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Apr 03
A Catholic convert's art-inspired journey

​Kalore Cao remembers the moment that sparked her interest in Catholicism.    

"Visiting the British Museum and encountering the ancient religious paintings made me believe there is a spirituality that is beyond human understanding and the materialistic world," says Cao, who was baptized into the Catholic Church in 2015. Cao's family is mainly influenced by the Buddhist faith and Chinese communist values. "From that point onwards seven years ago, I started thinking about the meaning of life and got interested in the faith."

This experience with religious art marked the beginning of her journey to Catholicism, which led her to the Rite of Christian Initiation of Adults (RCIA) program at Our Lady of Fatima Shrine in Scarborough.

Iconographer Marianna Savaryn, left, stands with Kalore Cao, right, at the Sheptytsky Institute of Eastern Christian Studies at the University of Toronto's St. Michael's College, where Cao studied iconography techniques. 

Every year, a convert's road to the faith culminates in their being received into the Catholic Church at the Easter Vigil. In 2018, approximately 1.500 people became Catholic in the Archdiocese of Toronto.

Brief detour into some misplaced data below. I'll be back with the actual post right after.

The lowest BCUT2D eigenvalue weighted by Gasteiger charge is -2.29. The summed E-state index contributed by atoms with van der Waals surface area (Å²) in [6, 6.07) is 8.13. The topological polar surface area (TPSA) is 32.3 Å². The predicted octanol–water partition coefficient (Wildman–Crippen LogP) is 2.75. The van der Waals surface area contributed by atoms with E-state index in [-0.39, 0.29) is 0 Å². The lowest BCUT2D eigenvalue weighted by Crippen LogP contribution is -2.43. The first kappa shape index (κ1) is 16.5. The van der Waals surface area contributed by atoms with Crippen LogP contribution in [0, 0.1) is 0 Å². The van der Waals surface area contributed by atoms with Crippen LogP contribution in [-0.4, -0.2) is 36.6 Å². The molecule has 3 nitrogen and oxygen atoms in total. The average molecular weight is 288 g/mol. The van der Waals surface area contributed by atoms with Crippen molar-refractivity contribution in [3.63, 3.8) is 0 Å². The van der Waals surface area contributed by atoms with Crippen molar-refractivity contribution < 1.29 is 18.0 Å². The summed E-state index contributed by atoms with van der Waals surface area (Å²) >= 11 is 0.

For Cao, art is the common thread woven throughout her path to Catholicism. She is currently studying illustration at OCAD University, and learned to create illustrations of icons under guidance from the Discalced Carmelite friars in Canada.

"The Provincial Delegate of the Discalced Carmelites order, Fr. Dominic Borg, introduced and encouraged me to write the icon as it is the 'window to heaven' that brings divine knowledge to the people. I enjoy sharing the faith through the images as they convey the direct message, which is a great tool for Gospel proclamation."

It was also the Church's focus on charity that appealed to her. "The dedicated religious sisters who sacrificially undertook so many social works in society greatly attracted me to Catholicism. By imitating their charitable deeds, I believe more justice can be brought to this world."

Looking forward, Cao is exploring the possibility of offering activities for Catholic students at her university.

"Converting to Catholicism is not the end of the spiritual journey, but a milestone of the truth-seeking process."


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